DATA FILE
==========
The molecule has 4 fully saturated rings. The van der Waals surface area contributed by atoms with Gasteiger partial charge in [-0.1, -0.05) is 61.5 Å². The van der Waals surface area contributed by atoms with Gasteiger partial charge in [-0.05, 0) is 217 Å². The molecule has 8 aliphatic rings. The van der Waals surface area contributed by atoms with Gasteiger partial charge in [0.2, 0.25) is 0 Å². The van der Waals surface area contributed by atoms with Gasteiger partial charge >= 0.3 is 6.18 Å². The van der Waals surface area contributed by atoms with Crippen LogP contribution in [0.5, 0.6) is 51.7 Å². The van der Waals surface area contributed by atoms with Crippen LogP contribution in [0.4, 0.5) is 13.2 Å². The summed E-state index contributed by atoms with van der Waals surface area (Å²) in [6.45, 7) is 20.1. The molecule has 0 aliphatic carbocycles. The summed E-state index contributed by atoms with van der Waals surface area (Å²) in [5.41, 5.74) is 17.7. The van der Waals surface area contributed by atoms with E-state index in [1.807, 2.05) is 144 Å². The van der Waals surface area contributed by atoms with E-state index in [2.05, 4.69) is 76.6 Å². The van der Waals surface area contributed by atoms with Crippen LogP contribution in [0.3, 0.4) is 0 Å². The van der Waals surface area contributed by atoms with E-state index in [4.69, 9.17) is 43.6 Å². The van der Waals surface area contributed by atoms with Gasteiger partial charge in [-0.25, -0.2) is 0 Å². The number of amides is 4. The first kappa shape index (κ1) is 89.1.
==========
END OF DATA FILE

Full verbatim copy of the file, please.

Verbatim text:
The molecule has 4 fully saturated rings. The van der Waals surface area contributed by atoms with Gasteiger partial charge in [-0.1, -0.05) is 61.5 Å². The van der Waals surface area contributed by atoms with Gasteiger partial charge in [-0.05, 0) is 217 Å². The molecule has 8 aliphatic rings. The van der Waals surface area contributed by atoms with Gasteiger partial charge in [0.2, 0.25) is 0 Å². The van der Waals surface area contributed by atoms with Gasteiger partial charge >= 0.3 is 6.18 Å². The van der Waals surface area contributed by atoms with Crippen LogP contribution in [0.5, 0.6) is 51.7 Å². The van der Waals surface area contributed by atoms with Crippen LogP contribution in [0.4, 0.5) is 13.2 Å². The summed E-state index contributed by atoms with van der Waals surface area (Å²) in [6.45, 7) is 20.1. The molecule has 0 aliphatic carbocycles. The summed E-state index contributed by atoms with van der Waals surface area (Å²) in [5.41, 5.74) is 17.7. The van der Waals surface area contributed by atoms with E-state index in [1.807, 2.05) is 144 Å². The van der Waals surface area contributed by atoms with E-state index in [2.05, 4.69) is 76.6 Å². The van der Waals surface area contributed by atoms with Crippen LogP contribution in [0.3, 0.4) is 0 Å². The van der Waals surface area contributed by atoms with E-state index in [4.69, 9.17) is 43.6 Å². The van der Waals surface area contributed by atoms with Gasteiger partial charge in [-0.25, -0.2) is 0 Å². The number of amides is 4. The first kappa shape index (κ1) is 89.1.